Coreopsis is a common ingredient of commercial wildflower mixes. Easy to sow and grow, it's a good candidate for adding to homemade seed mixes as well.—Photo by Jim McKenzie
Gardeners are forever trying to change things back to the way they were before — before bulldozers, before Lewis and Clark, before Eve took a bite of that silly apple and got us kicked out of Eden. We stroll through arboreta and botanical gardens and resolve to make our own gardens as beautiful, and when finished, to start on the abandoned lot in the next block and the park on the corner. And maybe no plant embodies that desire so well as the lovely wildflower.
For better or worse, the wildflower grows in a mixture of myth, fantasy and marketing hype. We are captivated by the Hollywood flashback scene, a young girl skipping through a meadow of bluebells and buttercups, but forget that the 20-second shot involved overnight air shipments from nurseries around the world, a team of horticulturists and truckloads of cash.
Seed companies happily cater to these fantasies by selling wildflower seed mixtures which, to believe the packaging, you need only scatter upon the ground, rake lightly and then wait for your garden to become saturated with colorful blossoms, attracting a plethora of rare and beautiful butterflies and hummingbirds.
There are two important realities that these fantasies conveniently set aside; namely, soil preparation and weed control. Thus, if you have visions of converting your entire chemical and mower dependent lawn into a "carefree" meadow, I offer two simple words of advice: start small.
Sites, Soil and Seed
For your own mini-meadow, choose a full-sun location (minimum six hours). It need not be irrigated, but within hose-dragging distance is helpful for in the beginning. The bed will need frequent light waterings (twice daily) for the first couple of weeks. Once established, it should require little beyond what Mother Nature provides.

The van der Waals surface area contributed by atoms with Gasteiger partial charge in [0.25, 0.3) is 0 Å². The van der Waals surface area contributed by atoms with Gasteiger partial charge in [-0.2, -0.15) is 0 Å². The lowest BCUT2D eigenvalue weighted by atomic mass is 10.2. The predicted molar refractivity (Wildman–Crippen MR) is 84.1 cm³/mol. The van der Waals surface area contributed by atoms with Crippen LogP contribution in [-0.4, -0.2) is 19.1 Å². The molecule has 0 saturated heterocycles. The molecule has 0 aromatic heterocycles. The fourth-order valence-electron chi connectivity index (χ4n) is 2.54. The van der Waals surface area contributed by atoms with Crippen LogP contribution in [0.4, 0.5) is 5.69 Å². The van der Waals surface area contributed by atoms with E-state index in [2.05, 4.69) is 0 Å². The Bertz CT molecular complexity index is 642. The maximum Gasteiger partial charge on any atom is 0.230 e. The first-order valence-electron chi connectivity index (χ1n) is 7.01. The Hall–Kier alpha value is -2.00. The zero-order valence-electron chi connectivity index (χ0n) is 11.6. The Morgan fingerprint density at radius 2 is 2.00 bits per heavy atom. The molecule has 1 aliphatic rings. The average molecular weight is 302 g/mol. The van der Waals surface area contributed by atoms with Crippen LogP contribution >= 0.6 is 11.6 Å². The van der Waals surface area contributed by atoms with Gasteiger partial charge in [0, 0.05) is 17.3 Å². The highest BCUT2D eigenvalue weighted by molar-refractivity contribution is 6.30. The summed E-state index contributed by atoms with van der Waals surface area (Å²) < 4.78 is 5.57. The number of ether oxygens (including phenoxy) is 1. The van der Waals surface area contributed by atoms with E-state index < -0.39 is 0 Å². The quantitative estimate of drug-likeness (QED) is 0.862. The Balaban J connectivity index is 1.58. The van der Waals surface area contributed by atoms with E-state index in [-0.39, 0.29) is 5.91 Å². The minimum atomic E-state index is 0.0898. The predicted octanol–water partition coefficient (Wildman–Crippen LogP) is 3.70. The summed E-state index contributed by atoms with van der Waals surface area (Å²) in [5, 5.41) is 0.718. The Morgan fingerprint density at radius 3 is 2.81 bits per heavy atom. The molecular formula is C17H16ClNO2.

At my home in North Carolina, the hard-packed clay turns soil preparation into real work. Somehow I managed to convince my wife that a large, rear-tined tiller was a real necessity, which makes things considerably easier. In the absence of such brute horsepower, a spade or mattock will be your tool of choice. A soil analysis to determine fertilizer needs is always desirable.
Rather than buying a commercially-prepared seed mixture, I prefer to mix my own. The ideal mix will contain plants of similar height that have large, quick-germinating seeds. Many native plants are quite slow to germinate, so consider broadening your palette. Zinnias, cosmos and sunflowers are ideal for beginners and come in an endless variety of form and color. See the table below for some additional suggestions, but be sure to check with local experts to find plants adapted to your region and climate.
The seed from home centers, nurseries and discount stores is fine to use but usually comes in small packages. If you're planting, say, a 50-foot strip next to a fence, it will be much more economical to order seeds from a company that sells bulk quantities.
Determining the ideal seeding rate will take some trial and error. Check with your seed supplier for recommendations. Otherwise, a good starting point would be a quarter pound per 1000 square feet, or about a half-ounce per 100 square feet.
Sow after the danger of frost has passed. Mix the seed with vermiculite or a seed starting mix to get more even distribution. Once sown, rake the bed lightly to cover the seed and get good soil-seed contact. A light layer of straw mulch will keep it in place and conserve moisture.